They do what they do.
Thinking about schools and peers and parent-child attachments....I came across one of my favorite posts .
Principals cost that much? They earn more than my revered (highly-rated) chemistry professor does.A curriculum administrator is investment though, if there is serious reform to be done. A cheaper fee perhaps, the school could also hire a professional consultancy firm that specialises in curricula. They would then give a set of recommendations (perhaps with repeated visits) that an assembled group of teachers (paid a few bonuses, if successful) would then implement.Since outsourcing is so hot these days. In fact, I am unaware of my high school ever hiring outside expertise to "audit" the school's performance, in a sense.What does a curriculum administrator actually do? How well would he/she connect with teachers, and fit into the work management system? Or did the School Board simply emerge from a meeting one day, declaring "we need a curriculum administrator"?
Catherine, Do you have details on the medical plan? I'm wondering if it's major medical or HMO. What is the cap per person per year?In my district, the contract signed last year was the first time employees had to contribute to their medical. They were given a grid raise so that the net paycheck would not decrease with the minus for the medical.Should the school tax on apt bldgs rise? Is it equivalent to that of the single family homeowner?In my area, there is a business contacting each homeowner with the offer of representing the homeowner for the tax certs. The cost charged is half the savings.
lgm - tax law on condos & apartment buildings is a mess; it would have to be changed in Albany. They get special protection.Single-family homeowners are in major trouble in New York.As to medical insurance, we suddenly, this year, changed to some other plan (are there only 2 plans that sell to school districts??) & saved money.Why didn't we do this before?No financial crisis, so no need to spend taxpayers' money wisely.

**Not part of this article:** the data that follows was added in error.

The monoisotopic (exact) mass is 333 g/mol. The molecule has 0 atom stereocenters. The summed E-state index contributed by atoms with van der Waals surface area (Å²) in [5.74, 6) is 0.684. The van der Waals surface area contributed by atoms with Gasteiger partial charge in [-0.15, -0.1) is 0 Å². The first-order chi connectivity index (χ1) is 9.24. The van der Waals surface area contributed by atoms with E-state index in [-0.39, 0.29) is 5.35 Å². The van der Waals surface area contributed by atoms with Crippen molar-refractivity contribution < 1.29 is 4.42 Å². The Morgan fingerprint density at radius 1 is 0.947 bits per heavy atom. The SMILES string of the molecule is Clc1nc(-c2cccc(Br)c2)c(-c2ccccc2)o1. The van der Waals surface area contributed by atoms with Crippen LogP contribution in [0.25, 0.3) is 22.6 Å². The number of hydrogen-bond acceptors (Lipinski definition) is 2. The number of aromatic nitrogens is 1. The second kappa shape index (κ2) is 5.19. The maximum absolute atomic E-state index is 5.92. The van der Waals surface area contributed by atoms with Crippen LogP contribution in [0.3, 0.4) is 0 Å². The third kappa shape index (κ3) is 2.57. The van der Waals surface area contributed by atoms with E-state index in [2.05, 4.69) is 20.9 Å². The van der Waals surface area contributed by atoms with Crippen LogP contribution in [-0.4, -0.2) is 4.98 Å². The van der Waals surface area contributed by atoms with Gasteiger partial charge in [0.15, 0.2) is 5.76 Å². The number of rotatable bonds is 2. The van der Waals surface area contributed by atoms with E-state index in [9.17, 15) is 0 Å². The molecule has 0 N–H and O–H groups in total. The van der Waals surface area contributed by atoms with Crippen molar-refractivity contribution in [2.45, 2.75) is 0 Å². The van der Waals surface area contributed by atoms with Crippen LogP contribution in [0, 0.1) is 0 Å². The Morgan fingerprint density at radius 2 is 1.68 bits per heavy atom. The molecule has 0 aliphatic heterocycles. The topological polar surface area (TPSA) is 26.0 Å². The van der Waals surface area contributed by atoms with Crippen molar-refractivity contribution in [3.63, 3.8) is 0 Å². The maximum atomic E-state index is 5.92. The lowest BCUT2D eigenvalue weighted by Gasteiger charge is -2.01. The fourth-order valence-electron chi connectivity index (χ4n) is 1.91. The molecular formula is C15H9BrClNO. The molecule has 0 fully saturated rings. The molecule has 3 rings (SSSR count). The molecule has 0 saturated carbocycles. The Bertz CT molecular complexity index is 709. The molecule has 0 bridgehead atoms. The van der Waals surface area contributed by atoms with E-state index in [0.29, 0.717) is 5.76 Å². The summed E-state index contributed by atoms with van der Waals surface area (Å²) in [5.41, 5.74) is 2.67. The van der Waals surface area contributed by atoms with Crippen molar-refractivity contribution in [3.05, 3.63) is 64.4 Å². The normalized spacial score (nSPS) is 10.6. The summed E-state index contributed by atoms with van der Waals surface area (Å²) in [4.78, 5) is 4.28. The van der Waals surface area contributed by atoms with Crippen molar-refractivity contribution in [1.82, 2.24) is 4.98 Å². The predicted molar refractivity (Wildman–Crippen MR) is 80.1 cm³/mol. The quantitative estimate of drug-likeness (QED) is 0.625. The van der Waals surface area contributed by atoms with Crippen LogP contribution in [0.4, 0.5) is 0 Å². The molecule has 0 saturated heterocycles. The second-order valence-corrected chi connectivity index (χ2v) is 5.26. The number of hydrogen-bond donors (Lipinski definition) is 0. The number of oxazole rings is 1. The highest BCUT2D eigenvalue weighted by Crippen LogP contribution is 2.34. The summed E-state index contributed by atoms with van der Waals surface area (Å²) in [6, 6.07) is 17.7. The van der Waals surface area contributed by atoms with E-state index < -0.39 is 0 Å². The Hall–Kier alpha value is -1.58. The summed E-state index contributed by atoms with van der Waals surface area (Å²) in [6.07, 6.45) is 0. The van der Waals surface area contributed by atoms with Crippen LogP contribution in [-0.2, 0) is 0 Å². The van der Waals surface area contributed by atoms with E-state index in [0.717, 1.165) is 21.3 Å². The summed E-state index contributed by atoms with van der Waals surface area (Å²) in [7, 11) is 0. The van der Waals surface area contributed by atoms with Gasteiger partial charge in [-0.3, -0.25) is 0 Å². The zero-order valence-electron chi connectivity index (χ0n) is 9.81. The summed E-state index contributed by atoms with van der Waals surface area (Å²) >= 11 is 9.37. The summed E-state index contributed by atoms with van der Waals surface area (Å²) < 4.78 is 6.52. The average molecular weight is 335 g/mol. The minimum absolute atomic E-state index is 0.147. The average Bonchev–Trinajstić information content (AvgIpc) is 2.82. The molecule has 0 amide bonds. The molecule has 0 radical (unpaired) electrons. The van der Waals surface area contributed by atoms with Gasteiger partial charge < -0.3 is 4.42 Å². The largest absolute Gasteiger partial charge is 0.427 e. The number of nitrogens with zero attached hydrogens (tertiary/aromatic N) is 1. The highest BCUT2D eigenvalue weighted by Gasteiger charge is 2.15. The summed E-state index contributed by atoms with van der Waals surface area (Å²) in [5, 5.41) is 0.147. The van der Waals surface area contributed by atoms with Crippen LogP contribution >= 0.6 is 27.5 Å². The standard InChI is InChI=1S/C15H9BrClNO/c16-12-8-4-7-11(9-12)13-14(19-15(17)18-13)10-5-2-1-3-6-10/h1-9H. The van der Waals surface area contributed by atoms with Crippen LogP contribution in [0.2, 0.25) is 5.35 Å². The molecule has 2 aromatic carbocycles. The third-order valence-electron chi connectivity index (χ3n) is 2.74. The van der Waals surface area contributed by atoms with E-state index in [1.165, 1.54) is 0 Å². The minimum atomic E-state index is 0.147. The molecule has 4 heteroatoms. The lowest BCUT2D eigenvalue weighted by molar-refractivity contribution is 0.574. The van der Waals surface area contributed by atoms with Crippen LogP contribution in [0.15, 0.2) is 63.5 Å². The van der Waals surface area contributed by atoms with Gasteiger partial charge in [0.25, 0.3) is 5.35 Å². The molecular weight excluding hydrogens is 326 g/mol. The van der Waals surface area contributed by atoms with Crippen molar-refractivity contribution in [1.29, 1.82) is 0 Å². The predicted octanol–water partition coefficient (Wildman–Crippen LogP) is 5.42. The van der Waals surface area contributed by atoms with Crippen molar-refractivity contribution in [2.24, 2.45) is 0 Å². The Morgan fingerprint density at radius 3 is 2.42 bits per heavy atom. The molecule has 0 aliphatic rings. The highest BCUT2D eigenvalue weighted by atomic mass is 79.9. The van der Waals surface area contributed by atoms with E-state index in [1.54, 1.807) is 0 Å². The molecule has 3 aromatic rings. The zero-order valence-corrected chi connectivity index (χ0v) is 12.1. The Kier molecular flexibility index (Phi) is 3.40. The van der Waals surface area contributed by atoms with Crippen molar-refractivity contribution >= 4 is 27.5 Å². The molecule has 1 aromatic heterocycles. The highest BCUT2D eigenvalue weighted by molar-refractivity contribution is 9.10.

Curriculum directors are ELA/social studies teachers who adopt constructivist math programs over the objections of parents and mathematicians.
>>Why didn't we do this before?The voters have many incentives to vote yes.Why vote 'no' when a) your family benefits from the 5% annual raise the district gives as well as the low cost health insurance (I'll bet no one in my district has figured out the cost effect of adding all the young 20somethings to the parents' insurance).b) your family has numerous exemptions and rebates on their property so the monthly tax increase on the McMansion is about as much as your morning gourmet coffeeIt's clear: I need to obtain enough animals to qualify for a farm exemption, put the house in the grandparents' name to get the 50% senior reduction, convert it into a rental then go condo after I pay off the zoning board, and then I can take my kid out of study hall and dual enroll him with the savings. In the meantime I can vote 'yes' and raise the taxes on my neighbors who are so busy working overtime that they'll never think to raise the issue of bizarrely unequal tax rates. LOL. They don't call NY the Empire State for nothing.
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